Monday, October 19, 2009

Hamas and the Muslim Brotherhood: Connecting the Dots

Backspin/Honest Reporting
19 October 09

My antennae are still twitching over a report in The Guardian about Hamas efforts to impose religious law, and Gazan efforts to resist. This was a rare occasion where a Western reporter connected the dots between Hamas and the Muslim Brotherhood.

Reporter Rory McCarthy writes:

The Hamas campaign was not inevitable. Hamas is a branch of the Muslim Brotherhood, a broader Islamist movement present in most Arab and Islamic countries, which generally believes in winning over supporters by encouragement and debate one mind at a time, rather than by imposing decrees from above.
You can't understand Hamas without also understanding the Brotherhood. Consider the following:
  • Since the death of Sheikh Ahmed Yassin, "Egyptian Muslim Brotherhood leader Mahdi Akif has been serving as a replacement Hamas spiritual leader."
  • Several key positions in Jordan's Muslim Brotherhood are held by Hamas personalities, not Jordanians.
  • The Brotherhood even has a branch in Israel called The Islamic Movement. Its leader, Sheikh Raed Salah, was recently arrested for inciting Palestinians in Jerusalem. The arrest, according was a message to Hamas not to further inflame tensions.
  • The FBI has been asked to investigate whether George Galloway's recent visit to U. California-Irvine illegally raised money for Hamas. It's worth asking whether the Muslim student groups hosting Galloway have ties to the Muslim Brotherhood, which has a US branch.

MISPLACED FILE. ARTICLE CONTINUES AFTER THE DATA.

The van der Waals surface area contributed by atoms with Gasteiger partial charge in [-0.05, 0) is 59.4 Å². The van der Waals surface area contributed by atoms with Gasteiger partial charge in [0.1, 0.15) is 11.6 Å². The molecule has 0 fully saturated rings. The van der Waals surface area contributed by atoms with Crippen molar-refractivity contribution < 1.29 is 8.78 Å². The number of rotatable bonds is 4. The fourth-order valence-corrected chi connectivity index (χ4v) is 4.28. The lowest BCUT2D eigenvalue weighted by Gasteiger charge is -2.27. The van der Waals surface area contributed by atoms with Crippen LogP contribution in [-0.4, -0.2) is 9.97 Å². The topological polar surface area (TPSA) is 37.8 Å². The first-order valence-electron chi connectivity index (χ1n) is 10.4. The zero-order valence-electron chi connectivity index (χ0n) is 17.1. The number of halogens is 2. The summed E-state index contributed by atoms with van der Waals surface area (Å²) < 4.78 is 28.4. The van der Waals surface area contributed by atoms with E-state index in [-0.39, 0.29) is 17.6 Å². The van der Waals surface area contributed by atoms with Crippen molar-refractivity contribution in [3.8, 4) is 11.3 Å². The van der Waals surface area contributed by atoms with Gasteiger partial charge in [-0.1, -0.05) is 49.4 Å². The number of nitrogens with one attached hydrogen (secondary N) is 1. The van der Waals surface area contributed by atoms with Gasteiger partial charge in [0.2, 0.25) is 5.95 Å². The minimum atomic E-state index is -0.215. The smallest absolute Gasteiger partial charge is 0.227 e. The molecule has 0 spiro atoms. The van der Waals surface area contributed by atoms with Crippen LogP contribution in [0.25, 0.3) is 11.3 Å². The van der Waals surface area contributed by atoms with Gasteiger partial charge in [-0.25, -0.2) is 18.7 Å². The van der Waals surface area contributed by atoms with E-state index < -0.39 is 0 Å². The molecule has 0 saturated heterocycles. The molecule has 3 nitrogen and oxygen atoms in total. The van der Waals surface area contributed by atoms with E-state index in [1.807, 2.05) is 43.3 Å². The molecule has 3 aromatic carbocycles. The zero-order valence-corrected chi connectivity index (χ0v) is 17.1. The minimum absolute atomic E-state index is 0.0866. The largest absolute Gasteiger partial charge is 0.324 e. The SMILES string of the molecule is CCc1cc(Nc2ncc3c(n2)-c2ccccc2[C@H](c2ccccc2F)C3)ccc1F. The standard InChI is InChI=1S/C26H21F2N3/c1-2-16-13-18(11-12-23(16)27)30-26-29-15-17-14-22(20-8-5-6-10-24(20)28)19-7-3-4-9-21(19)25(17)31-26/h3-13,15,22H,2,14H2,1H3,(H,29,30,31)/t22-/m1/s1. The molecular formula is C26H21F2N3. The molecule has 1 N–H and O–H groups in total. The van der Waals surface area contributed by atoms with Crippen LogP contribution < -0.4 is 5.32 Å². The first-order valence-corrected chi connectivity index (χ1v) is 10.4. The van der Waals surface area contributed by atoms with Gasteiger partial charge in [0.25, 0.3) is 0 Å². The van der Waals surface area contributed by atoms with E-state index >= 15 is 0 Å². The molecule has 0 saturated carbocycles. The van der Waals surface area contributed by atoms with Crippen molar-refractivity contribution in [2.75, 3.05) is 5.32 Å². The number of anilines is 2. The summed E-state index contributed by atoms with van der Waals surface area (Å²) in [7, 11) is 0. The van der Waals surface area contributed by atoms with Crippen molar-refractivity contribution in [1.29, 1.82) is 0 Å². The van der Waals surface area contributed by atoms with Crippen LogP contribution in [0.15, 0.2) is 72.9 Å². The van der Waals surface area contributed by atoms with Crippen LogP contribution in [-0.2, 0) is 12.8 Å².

• President Obama didn't help his popularity in Israel when Brotherhood membersreceived invitations to his Cairo speech.

The Hamas charter clearly identifies itself as a member of the Muslim Brotherhood. So if you wonder why I'm skeptical when people talk about Hamas moderating itself, it's because global movements like the Brotherhood don't drop their ideology very easily.

I'm impressed that The Guardian noted how Hamas ordered shopkeepers to get rid of mannequins displaying lingerie, how women are banned from riding motorbikes, and the resistance female lawyers raised when they were told to wear full lenth gowns and a hijab in court.

Is this misogynist government an example of what we'll see if the Brotherhood seizes power in the 16 countries where it already has official branches?

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